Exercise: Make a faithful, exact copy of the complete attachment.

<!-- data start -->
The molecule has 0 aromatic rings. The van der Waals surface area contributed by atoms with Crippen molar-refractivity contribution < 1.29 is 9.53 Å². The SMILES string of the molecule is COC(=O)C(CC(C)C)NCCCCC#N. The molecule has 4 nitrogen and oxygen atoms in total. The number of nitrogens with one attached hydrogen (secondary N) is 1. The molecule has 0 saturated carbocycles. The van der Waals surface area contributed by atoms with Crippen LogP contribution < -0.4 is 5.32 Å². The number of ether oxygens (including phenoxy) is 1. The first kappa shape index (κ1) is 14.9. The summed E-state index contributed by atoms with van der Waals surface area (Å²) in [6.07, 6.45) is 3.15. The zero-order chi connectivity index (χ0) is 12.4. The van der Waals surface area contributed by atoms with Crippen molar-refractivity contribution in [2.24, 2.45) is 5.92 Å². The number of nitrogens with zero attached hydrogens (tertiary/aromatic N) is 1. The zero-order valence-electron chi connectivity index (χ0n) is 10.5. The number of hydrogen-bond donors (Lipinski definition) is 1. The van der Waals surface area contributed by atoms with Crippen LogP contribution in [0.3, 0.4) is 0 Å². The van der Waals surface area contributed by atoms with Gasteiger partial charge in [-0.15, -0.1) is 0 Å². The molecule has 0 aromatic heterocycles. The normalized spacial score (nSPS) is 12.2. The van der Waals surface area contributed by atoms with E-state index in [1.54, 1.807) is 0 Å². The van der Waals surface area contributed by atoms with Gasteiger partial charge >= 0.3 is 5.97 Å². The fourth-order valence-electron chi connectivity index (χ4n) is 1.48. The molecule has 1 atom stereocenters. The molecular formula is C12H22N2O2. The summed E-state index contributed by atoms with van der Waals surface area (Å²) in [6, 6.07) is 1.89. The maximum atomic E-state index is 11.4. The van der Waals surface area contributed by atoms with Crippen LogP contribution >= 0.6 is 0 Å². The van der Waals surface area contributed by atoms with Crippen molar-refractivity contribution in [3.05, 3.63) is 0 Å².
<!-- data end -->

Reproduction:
The molecule has 0 aromatic rings. The van der Waals surface area contributed by atoms with Crippen molar-refractivity contribution < 1.29 is 9.53 Å². The SMILES string of the molecule is COC(=O)C(CC(C)C)NCCCCC#N. The molecule has 4 nitrogen and oxygen atoms in total. The number of nitrogens with one attached hydrogen (secondary N) is 1. The molecule has 0 saturated carbocycles. The van der Waals surface area contributed by atoms with Crippen LogP contribution < -0.4 is 5.32 Å². The number of ether oxygens (including phenoxy) is 1. The first kappa shape index (κ1) is 14.9. The summed E-state index contributed by atoms with van der Waals surface area (Å²) in [6.07, 6.45) is 3.15. The zero-order chi connectivity index (χ0) is 12.4. The van der Waals surface area contributed by atoms with Crippen molar-refractivity contribution in [2.24, 2.45) is 5.92 Å². The number of nitrogens with zero attached hydrogens (tertiary/aromatic N) is 1. The zero-order valence-electron chi connectivity index (χ0n) is 10.5. The number of hydrogen-bond donors (Lipinski definition) is 1. The van der Waals surface area contributed by atoms with Crippen LogP contribution in [0.3, 0.4) is 0 Å². The van der Waals surface area contributed by atoms with Gasteiger partial charge in [-0.15, -0.1) is 0 Å². The molecule has 0 aromatic heterocycles. The normalized spacial score (nSPS) is 12.2. The van der Waals surface area contributed by atoms with E-state index in [1.54, 1.807) is 0 Å². The van der Waals surface area contributed by atoms with Gasteiger partial charge >= 0.3 is 5.97 Å². The fourth-order valence-electron chi connectivity index (χ4n) is 1.48. The molecule has 1 atom stereocenters. The molecular formula is C12H22N2O2. The summed E-state index contributed by atoms with van der Waals surface area (Å²) in [6, 6.07) is 1.89. The maximum atomic E-state index is 11.4. The van der Waals surface area contributed by atoms with Crippen LogP contribution >= 0.6 is 0 Å². The van der Waals surface area contributed by atoms with Crippen molar-refractivity contribution in [3.05, 3.63) is 0 Å².